If you're interested in a few good articles on chronic endometritis and RPL or Infertility, here are some links:

Wednesday, September 6, 2017

At Least it won't be 1/18

There's scar tissue. Near the fundus and again near the cervix. I go in for surgery on Wednesday, and get another week with a balloon stent. I cried in the ultrasound room. Hysteroscopy #3, here I come. I knew better, I have Ashermans, so I knew I should expect it, but it's still one more blow and one more thing I'm dreading. At least this surgery won't be on 1/18.

Tuesday, September 5, 2017

First Day

Today was my first day back at work. I got up at 5, got ready, and was just starting breakfast when our power went out. Really? Really. DH helped me get the garage door open, and out I went. I probably should have taken it as a sign and stayed home. Silly me.

The woman who sits directly across from me went out on maternity leave in mid-June. She told everyone she'd be back in late September, and posted a note at her desk saying the same thing. I figured that meant I'd have a few weeks to adjust to being back before she arrived and all of our coworkers were over at her desk talking about the baby and her leave and so forth. When I got in, I confirmed her note still said "late September." Apparently she changed her mind, because today was her first day back. I am so happy for her that her family is now complete, but it was a hard day to get through, and the cooing over her wonderful little boy made it harder.

I guess I shouldn't complain, though, because tomorrow is the biopsy and SIS. Physically speaking, the lowest point for me, the point when I almost gave up, was the week I had the balloon stent in place after surgery to remove scar tissue in my uterus. It was just so miserably, constantly uncomfortable. If tomorrow's SIS shows more scarring, and I need to do another week with a stent, I don't know how I'm going to get through. I'd rather do another 26 hours of labor than a week with a stent. I know that makes me a huge wuss, but it's true. Please let one thing go right and let me have avoided scarring this time.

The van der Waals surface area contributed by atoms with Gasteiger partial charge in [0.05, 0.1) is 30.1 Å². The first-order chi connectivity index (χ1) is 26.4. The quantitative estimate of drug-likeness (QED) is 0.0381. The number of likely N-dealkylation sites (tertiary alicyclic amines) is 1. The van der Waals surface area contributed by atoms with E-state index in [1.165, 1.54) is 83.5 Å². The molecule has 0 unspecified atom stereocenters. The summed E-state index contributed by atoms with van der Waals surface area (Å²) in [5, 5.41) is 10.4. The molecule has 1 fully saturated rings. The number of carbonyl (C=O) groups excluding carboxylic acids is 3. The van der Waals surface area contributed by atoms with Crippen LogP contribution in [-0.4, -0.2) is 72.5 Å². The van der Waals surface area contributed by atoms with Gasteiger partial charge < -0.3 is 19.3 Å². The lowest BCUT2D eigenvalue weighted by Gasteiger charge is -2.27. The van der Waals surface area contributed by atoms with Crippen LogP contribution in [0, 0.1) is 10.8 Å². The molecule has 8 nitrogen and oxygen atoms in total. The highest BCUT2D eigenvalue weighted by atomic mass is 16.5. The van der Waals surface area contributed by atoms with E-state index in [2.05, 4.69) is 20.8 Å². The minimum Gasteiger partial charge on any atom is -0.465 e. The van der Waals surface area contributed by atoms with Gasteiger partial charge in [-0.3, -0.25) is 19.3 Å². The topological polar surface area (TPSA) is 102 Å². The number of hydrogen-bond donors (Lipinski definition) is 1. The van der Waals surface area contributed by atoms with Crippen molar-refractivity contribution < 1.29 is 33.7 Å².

Saturday, September 2, 2017

Quinn's Birth Story

Earlier I wrote about Alexis and Zoe’s birth. Given the similarity in circumstances with Quinn’s pregnancy, I was very worried that her delivery would be similar. Fortunately, it was a night and day difference.

Monday the 24th, I went in for my routine antepartum ultrasound. I knew we’d be getting bad news, because I’d been leaking so much more fluid. I think the u/s showed that she still had some fluid, but it also showed that her feet and cord were fully engaged in the birth canal. She was breech with her little legs crossed. We knew then that it was over.

The doctors and residents came in for rounds about an hour later and told us what we were expecting – that I was in labor and she’d be born in the next day or two. The doctor, who was the most compassionate of those we had met, said delivery would probably be very fast. She told us they’d move us over to L&D when we were ready, but there was no rush.

We let our family know. While DH’s mom was in town, my dad and step mom had left for a few days because they’d had a friend who was visiting them at their home. They changed their flights to get back as soon as they could, but that was Tuesday the 25th.